Posted: 14 Apr. 2020 5 min. read

The Great Lockdown recession, eager for tomorrow’s releases

The update to the IMF global economic outlook made for somber reading—not surprising, just depressing. The IMF is forecasting that the world economy will contract by 3 percent in 2020, far worse than in 2008/09. This base projection assumes that the Great Lockdown and containment will peak in the second quarter of this year. This year will also be the first time since the Great Depression that both advanced economies and emerging markets will be in recession at the same time. The Canadian economy is expected to experience a contraction that is double in magnitude relative to the crisis of 2008. The Fund is forecasting GDP to fall by 6.2 percent in 2020, with a rebound of 4.2 percent in 2021.

Our view is that the IMF forecast is realistic, albeit more negative than our current base case forecast. It is worth noting that the IMF tends to be a conservative economic forecaster, which does not publish sensational predictions. If anything, they have tended to be either less optimistic or less pessimistic than private sector consensus in the past. So, I find it noteworthy that they are more negative than the current consensus, both in terms of global and Canadian growth.

The IMF also presented two alternative adverse scenarios. This approach aligns with our position that firms and governments should be considering scenarios of different likelihoods given the high level of uncertainty that prevails in the current environment. The alternative scenarios are a 6 percent decline in the world economy if the pandemic is more protracted. An 8 percent contraction if the pandemic extends into next year. These scenarios are broadly in line with the alternative scenarios that we have developed.

Although the IMF forecasts and scenarios are bleak, it is important to stress that this really isn’t new information. Everyone knows it is a deep contraction. The focus has now shifted to how we ease the lockdown when the health outcomes have reached a point that we can do so. The main question for policymakers is how to restart the economy. Do we take measures to ease containment gradually, such as changing the designation of what is essential business to allow more activity? Or, can we reduce containment across the board? How do we ease containment in some provinces that are farther ahead in bending the curve relative to provinces having a more difficult time? I suspect the answer to all of these questions is tied to the degree to which the virus has been diminished and the extent to which broad and rapid testing can be deployed.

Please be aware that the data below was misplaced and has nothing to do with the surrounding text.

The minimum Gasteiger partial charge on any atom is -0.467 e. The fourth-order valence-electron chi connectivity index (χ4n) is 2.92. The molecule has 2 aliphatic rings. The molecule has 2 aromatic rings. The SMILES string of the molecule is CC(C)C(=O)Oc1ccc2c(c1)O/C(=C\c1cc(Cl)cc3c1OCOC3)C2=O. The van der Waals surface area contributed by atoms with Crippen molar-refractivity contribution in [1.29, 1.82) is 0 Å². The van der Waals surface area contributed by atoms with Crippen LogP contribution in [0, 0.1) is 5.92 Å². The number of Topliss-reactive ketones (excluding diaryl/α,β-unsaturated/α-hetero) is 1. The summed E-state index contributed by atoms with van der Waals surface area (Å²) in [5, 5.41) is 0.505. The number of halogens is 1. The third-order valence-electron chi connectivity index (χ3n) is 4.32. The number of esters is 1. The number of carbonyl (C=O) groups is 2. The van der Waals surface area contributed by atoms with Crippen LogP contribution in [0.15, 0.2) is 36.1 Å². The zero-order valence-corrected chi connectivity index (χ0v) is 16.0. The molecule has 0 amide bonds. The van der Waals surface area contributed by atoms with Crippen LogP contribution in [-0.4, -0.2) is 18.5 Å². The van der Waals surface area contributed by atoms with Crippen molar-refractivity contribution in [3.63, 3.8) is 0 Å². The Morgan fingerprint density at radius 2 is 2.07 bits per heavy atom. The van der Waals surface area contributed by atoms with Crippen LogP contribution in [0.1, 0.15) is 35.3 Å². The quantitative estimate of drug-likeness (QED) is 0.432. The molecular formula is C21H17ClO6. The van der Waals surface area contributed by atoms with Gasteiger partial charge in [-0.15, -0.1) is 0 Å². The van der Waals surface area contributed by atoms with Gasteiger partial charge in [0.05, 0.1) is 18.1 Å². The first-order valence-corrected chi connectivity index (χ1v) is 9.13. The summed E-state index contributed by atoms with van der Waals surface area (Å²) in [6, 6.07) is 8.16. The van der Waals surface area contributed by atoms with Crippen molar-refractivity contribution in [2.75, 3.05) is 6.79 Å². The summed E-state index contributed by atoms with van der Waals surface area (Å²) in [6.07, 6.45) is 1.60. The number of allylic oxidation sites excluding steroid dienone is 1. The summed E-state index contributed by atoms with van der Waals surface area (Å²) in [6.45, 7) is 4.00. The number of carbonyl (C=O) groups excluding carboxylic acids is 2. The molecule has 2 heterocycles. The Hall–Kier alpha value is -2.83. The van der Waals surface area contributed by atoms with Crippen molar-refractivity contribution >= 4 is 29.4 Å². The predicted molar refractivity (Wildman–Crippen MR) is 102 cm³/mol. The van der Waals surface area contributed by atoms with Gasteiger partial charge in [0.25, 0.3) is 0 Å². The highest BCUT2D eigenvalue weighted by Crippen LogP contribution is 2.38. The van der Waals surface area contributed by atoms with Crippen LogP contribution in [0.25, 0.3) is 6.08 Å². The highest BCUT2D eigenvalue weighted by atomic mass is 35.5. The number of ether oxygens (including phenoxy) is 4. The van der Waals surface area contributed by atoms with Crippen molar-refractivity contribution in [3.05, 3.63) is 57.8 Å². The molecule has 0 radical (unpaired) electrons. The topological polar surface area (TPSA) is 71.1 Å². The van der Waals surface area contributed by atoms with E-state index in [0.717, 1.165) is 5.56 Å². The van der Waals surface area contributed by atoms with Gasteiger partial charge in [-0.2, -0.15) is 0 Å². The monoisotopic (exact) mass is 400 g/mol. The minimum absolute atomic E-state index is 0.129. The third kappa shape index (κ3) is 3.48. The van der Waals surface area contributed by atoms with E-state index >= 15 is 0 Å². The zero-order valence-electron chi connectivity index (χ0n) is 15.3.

Prime Minister Trudeau suggested the economy will be reopened in stages. He also said, “we’re working to enhance the Canada Emergency Business Account, as well as new supports on commercial rent for businesses that are hardest hit.” Mr. Trudeau listed tourism, aviation, and oil and gas as specific sectors the government will address. We’ve been saying for weeks that government programs for hard-hit sectors were in the works, but it is taking time for the measures to be designed.

Tomorrow will be a big day on the economic front. The Bank of Canada will be making a policy announcement and it will be releasing the Monetary Policy Report (MPR). We do not anticipate any new monetary stimulus, but rather the Bank is likely to take the opportunity to explain their recent strong actions. Moreover, the MPR will provide us with the Bank’s economic forecasts, which will be fascinating given the current range of projections by private sector forecasters. Statistics Canada may also be releasing preliminary estimates of economic growth by industry for the month of March. The statistical agency is accelerating economic releases to be timelier on economic developments.

I expect that the Bank of Canada will be forecasting a contraction in Q1 and a plunge in Q2 but an economic recovery thereafter, similar to other forecaster. If so, the focus will be on the magnitude of the contraction and the speed of recovery. The consensus of private sector forecasters is for a contraction of 4 percent in 2020. It will be interesting to see if the Bank anticipates something closer to the 6 percent predicted by the IMF. The surprising news that Stats Can is releasing real GDP for March early means that we don’t have a consensus survey on what it will show. The economy grew by 0.1 percent in January. I expect a small decline in February, but a stunning drop of near 5 percent in March as the lockdown came in effect. The industry profile will be for weakness across the board in every sector, except essential service industries. For example, hoarding at grocery stores will be masked by a huge drop in retail spending. Manufacturing and resource industries will be hammered by the global downturn. But, what makes this cycle unique is the weakness in services that have been impacted by the shutdown.

Economic Insights

A regularly updated snapshot by Deloitte Economics that provides commentary from Chief Economist, Craig Alexander on the latest developments shaping Canadian and international economies including, economic growth, business investment, trade, and market activity. Deloitte analysis gives you the knowledge to tackle the most challenging business issues of today.

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Craig Alexander

Craig Alexander

Chief Economist and Executive Advisor

Craig Alexander is the first Chief Economist at Deloitte Canada. He has over twenty years of experience in the private sector as a senior executive and leading economist in applied economics and forecasting. He performed macroeconomic research, regional and sector analysis, and fiscal market forecasting and modelling. Craig is a passionate public speaker and holds a graduate degree in Economics from the University of Toronto.